WASHINGTON (CN) – Financial regulators are looking for alternative means to evaluate the credit worthiness of securities and money market instruments, which is required by the Dodd-Frank Wall Street Reform and Consumer Protection Act.
Before passage of the act, many financial regulations required issuers of securities and money market instruments to obtain credit ratings from recognized ratings agencies.
After the financial meltdown of the last few years, the methods of ratings agencies came under increased scrutiny, along with the paid relationship they had with the issuers whose instruments they evaluate.
In a joint advanced notice of proposed rulemaking the Office of the Comptroller of the Currency, the Board of Governors of the Federal Reserve System, the Federal Deposit Insurance Corporation, and the Office of Thrift Supervision announced the guidelines they plan to use to evaluate alternative methods of credit analysis.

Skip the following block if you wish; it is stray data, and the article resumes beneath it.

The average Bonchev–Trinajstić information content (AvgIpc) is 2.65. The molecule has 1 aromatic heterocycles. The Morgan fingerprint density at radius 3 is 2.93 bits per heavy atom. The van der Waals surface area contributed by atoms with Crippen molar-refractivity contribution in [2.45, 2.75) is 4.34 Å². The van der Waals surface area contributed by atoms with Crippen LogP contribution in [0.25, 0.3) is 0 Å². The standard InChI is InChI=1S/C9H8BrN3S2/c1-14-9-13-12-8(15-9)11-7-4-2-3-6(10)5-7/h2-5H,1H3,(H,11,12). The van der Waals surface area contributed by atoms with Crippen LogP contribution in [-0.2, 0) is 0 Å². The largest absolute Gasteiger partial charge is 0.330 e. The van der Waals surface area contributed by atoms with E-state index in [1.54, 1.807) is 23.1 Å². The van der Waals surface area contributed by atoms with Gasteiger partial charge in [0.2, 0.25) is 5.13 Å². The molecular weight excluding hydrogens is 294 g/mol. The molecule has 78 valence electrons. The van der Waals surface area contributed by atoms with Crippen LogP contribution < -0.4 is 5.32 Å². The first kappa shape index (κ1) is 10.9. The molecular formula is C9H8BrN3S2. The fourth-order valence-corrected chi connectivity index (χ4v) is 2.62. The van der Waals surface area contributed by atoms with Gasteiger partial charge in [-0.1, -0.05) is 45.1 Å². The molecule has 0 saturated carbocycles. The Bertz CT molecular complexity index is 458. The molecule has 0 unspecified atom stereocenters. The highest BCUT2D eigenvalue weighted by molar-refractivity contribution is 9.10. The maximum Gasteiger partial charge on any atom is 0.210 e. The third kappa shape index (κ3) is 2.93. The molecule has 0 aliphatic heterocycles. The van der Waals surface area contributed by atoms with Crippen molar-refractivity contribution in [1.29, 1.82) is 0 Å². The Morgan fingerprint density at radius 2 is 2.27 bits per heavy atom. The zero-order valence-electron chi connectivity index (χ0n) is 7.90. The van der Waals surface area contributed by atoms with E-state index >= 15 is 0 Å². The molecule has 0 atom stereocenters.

According to the agencies, any new method of analysis must appropriately distinguish the credit risk associated with a particular exposure within an asset class; be sufficiently transparent, unbiased, replicable, and defined to allow banking organizations of varying size and complexity to apply them; and be able to provide for the timely and accurate measurement of negative and positive changes in creditworthiness.
The agencies asked for comments on their proposed requirements for an alternative system, specifically if the principles provided capture the appropriate elements of sound creditworthiness standards and what changes would strengthen the principles and thus any new method for assessing credit worthiness.